[Published in Made to Flourish, October 1, 2020]
In his religious satire, Screwtape Letters, C.S. Lewis unmasks lies many fall prey to in their Christian life. Though he never speaks directly to daily labor, it’s easy to imagine Screwtape, Lewis’ senior demon, teaching his nephew and junior demon, Wormwood, to persuade his new proselyte that everyday work is fruitless, that only church work is a high calling. “To deaden the spirit, get the new Christian to think her 9-to-5 is in vain,” Screwtape might advise.
Sadly, today this devilish refrain goes unrefuted in many real-life faith communities. But the church has an opportunity to unmask and refute this false dichotomy by encouraging more thoughtful approaches to naming our work.
Choosing transformative language
One way to reframe work is through the transformative power of language. Rather than relying on terms that flatten or commoditize our labor — such as manual labor for physical trades, widgets for manufactured goods, and utils for units of customer satisfaction — we can use language that better honors the unique outputs and benefits of our work. Rather than referring to employees as outsourced labor, temps, assembly line workers, knowledge workers, or FTEs (full-time equivalents), we can cultivate language that captures and reflects the unique contributions of each worker.
Effectively, we need a vocabulary revolution. We need unambiguous terms — particular verbs and nouns — that aptly describe our unique vocational contributions. Consider the language used here: mechanical assembly, environmental hazard remediation, post-production video editing, deep tissue massage, silicon wafers, long-term disability insurance, bevel gears, chocolate confectionery, audited financial statements, honey crisp apples, and Class A motorhomes. Each of these products and services meets a felt need, and precise language ascribes its value and uplifts the dignity of the worker who helps bring it to market.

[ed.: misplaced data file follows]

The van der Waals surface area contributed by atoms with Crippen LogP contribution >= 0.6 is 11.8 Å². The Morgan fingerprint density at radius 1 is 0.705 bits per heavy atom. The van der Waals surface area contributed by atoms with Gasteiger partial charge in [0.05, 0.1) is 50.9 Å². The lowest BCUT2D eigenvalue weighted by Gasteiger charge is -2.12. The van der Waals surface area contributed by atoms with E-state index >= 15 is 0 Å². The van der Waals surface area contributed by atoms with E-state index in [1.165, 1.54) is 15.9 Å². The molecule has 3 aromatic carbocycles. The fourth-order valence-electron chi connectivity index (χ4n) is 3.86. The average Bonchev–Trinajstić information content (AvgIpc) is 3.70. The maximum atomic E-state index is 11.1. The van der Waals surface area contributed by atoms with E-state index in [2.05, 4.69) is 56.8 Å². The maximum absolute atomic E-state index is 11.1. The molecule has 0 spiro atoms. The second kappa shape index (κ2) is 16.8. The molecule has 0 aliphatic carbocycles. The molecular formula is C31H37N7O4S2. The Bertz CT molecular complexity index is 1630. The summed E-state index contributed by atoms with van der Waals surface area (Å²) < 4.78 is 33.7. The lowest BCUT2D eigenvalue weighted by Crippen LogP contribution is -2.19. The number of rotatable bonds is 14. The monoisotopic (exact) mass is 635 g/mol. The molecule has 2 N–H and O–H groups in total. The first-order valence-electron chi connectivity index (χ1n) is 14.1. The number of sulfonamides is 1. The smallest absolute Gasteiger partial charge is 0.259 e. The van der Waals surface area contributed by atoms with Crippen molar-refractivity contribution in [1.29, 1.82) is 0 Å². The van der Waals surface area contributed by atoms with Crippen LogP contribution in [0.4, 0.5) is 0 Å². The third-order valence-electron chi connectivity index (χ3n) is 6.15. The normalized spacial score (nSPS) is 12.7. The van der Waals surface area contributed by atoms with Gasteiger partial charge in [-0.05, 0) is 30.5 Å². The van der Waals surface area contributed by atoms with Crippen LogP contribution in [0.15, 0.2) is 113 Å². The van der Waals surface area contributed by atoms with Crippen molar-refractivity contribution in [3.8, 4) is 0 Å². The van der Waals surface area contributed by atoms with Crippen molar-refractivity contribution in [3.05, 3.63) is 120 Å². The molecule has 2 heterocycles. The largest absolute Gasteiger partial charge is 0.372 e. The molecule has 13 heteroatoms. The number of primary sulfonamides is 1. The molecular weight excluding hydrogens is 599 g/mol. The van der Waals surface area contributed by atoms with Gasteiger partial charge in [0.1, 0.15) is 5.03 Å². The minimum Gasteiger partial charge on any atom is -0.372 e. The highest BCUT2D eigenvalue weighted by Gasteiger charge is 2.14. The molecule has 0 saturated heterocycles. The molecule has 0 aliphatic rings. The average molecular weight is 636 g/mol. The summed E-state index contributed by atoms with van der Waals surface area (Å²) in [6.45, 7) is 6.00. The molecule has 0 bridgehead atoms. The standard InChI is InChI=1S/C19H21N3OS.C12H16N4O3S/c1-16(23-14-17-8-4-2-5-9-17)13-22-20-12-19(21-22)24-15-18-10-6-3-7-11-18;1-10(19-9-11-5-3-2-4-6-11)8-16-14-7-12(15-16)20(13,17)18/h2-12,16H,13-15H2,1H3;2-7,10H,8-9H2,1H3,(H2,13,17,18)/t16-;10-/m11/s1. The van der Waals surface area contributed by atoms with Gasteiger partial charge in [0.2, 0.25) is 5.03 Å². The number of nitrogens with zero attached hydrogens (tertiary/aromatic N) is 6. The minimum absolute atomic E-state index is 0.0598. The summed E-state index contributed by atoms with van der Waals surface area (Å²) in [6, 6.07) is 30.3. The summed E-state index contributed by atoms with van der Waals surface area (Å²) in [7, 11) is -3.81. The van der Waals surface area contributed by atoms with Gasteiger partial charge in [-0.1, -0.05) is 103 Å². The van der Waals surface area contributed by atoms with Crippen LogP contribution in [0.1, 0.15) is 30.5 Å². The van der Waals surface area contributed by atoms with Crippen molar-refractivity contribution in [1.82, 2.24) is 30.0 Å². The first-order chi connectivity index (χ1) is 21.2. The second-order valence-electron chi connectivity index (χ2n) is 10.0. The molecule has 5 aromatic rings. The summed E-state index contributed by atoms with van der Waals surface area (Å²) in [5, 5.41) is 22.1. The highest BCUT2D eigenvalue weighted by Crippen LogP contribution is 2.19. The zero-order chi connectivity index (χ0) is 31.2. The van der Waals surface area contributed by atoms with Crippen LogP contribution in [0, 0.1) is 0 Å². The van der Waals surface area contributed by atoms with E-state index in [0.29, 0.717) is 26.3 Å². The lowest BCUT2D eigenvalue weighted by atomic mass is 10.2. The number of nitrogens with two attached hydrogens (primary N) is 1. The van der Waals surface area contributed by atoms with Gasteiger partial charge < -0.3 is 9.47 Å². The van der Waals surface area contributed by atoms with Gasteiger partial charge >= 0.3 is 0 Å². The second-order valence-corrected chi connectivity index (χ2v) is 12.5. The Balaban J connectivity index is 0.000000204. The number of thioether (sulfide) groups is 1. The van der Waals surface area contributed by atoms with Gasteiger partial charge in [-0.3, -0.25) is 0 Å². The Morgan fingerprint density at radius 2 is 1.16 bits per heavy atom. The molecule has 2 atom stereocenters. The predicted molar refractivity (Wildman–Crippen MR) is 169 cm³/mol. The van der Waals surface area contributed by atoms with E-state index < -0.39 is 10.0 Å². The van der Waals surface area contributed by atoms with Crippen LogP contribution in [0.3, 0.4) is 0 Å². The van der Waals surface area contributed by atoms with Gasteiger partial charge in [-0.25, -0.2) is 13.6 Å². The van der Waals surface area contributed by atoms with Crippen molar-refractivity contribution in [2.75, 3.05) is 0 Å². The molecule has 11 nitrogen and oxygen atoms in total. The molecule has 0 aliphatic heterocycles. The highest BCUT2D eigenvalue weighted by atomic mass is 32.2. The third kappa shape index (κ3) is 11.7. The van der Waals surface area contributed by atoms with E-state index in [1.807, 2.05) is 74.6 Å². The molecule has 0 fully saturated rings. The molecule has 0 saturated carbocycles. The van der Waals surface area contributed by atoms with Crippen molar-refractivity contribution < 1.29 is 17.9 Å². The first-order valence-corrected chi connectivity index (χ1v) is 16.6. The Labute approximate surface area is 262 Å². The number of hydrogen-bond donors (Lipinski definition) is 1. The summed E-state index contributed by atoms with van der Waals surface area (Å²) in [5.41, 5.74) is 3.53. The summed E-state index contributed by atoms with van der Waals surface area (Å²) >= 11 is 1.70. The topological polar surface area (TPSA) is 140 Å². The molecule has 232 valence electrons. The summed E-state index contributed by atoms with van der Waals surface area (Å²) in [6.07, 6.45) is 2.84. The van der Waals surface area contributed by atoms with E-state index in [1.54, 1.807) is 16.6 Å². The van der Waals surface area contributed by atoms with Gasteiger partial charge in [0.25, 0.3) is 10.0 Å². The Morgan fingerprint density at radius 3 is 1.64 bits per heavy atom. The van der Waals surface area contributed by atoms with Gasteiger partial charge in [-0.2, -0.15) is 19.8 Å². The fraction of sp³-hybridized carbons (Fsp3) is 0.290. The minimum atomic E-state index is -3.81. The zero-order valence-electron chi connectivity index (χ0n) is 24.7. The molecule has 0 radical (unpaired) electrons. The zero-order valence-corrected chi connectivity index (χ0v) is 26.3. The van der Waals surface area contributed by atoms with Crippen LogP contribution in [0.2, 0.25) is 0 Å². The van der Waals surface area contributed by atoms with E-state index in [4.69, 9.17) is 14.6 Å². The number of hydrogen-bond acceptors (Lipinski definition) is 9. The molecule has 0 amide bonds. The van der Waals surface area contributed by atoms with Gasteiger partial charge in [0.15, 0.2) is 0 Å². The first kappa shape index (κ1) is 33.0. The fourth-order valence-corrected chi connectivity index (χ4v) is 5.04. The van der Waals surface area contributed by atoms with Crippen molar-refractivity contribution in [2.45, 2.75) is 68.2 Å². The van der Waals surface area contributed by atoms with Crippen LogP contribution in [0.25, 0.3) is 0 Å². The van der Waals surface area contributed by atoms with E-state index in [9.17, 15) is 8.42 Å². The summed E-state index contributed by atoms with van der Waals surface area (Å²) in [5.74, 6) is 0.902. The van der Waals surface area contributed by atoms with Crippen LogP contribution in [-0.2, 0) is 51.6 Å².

Author and agricultural activist, Wendell Berry, makes a similar argument when he describes the dehumanizing impact of applying machine language to living organisms. To view the world as God’s machinery, or the human brain as a supercomputer, may have metaphorical value. But by relying too heavily on technological or economic terms to reveal the fruits of our labor, we diminish wonder from our role as God’s appointed stewards of Creation. Well-chosen words for our work affirm our participation in God’s divine plan for the world; poorly chosen terms obscure this connection.
Application for Christian Leaders
How can the church and its leaders elevate the value of work and workers through language? Three practical ideas come to mind. (Read further at Made to Flourish.)
 It can even be argued that to withhold naming is to undo God’s creational design. Consider the antagonists in Madeline L’Engle’s Wind in the Door science fantasy novel. The Echthroi (Greek for enemies) seek to diminish and destroy by un-naming creation.
 Wendell Berry, Life is a Miracle: An Essay against Modern Superstition (Washington, DC: Counterpoint, 2001), 46-47.
 See Gen 1:28, 2:15.